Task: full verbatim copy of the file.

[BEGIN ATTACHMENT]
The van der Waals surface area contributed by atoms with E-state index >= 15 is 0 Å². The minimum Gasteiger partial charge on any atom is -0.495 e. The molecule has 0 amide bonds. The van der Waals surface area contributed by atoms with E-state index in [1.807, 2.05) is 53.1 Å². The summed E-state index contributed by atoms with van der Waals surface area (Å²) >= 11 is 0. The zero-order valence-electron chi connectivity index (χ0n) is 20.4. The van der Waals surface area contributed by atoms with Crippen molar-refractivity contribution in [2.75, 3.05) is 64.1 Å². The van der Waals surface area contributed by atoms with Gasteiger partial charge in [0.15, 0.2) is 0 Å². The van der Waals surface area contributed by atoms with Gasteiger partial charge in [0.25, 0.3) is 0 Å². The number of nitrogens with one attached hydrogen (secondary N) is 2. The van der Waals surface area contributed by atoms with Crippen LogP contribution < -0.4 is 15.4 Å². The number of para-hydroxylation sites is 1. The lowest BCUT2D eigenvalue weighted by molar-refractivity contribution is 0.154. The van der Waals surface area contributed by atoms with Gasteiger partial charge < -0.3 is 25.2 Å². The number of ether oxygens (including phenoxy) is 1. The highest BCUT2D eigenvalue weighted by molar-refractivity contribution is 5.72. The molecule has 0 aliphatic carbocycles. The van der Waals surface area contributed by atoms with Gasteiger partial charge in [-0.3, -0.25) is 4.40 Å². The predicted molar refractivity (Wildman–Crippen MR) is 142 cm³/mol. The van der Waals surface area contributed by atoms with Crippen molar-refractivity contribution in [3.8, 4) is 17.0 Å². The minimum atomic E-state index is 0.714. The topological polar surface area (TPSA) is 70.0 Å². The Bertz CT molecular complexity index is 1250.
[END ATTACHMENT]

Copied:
The van der Waals surface area contributed by atoms with E-state index >= 15 is 0 Å². The minimum Gasteiger partial charge on any atom is -0.495 e. The molecule has 0 amide bonds. The van der Waals surface area contributed by atoms with E-state index in [1.807, 2.05) is 53.1 Å². The summed E-state index contributed by atoms with van der Waals surface area (Å²) >= 11 is 0. The zero-order valence-electron chi connectivity index (χ0n) is 20.4. The van der Waals surface area contributed by atoms with Crippen molar-refractivity contribution in [2.75, 3.05) is 64.1 Å². The van der Waals surface area contributed by atoms with Gasteiger partial charge in [0.15, 0.2) is 0 Å². The van der Waals surface area contributed by atoms with Gasteiger partial charge in [0.25, 0.3) is 0 Å². The number of nitrogens with one attached hydrogen (secondary N) is 2. The van der Waals surface area contributed by atoms with Crippen LogP contribution < -0.4 is 15.4 Å². The number of para-hydroxylation sites is 1. The lowest BCUT2D eigenvalue weighted by molar-refractivity contribution is 0.154. The van der Waals surface area contributed by atoms with Gasteiger partial charge < -0.3 is 25.2 Å². The number of ether oxygens (including phenoxy) is 1. The highest BCUT2D eigenvalue weighted by molar-refractivity contribution is 5.72. The molecule has 0 aliphatic carbocycles. The van der Waals surface area contributed by atoms with Gasteiger partial charge in [-0.3, -0.25) is 4.40 Å². The predicted molar refractivity (Wildman–Crippen MR) is 142 cm³/mol. The van der Waals surface area contributed by atoms with Crippen molar-refractivity contribution in [3.8, 4) is 17.0 Å². The minimum atomic E-state index is 0.714. The topological polar surface area (TPSA) is 70.0 Å². The Bertz CT molecular complexity index is 1250.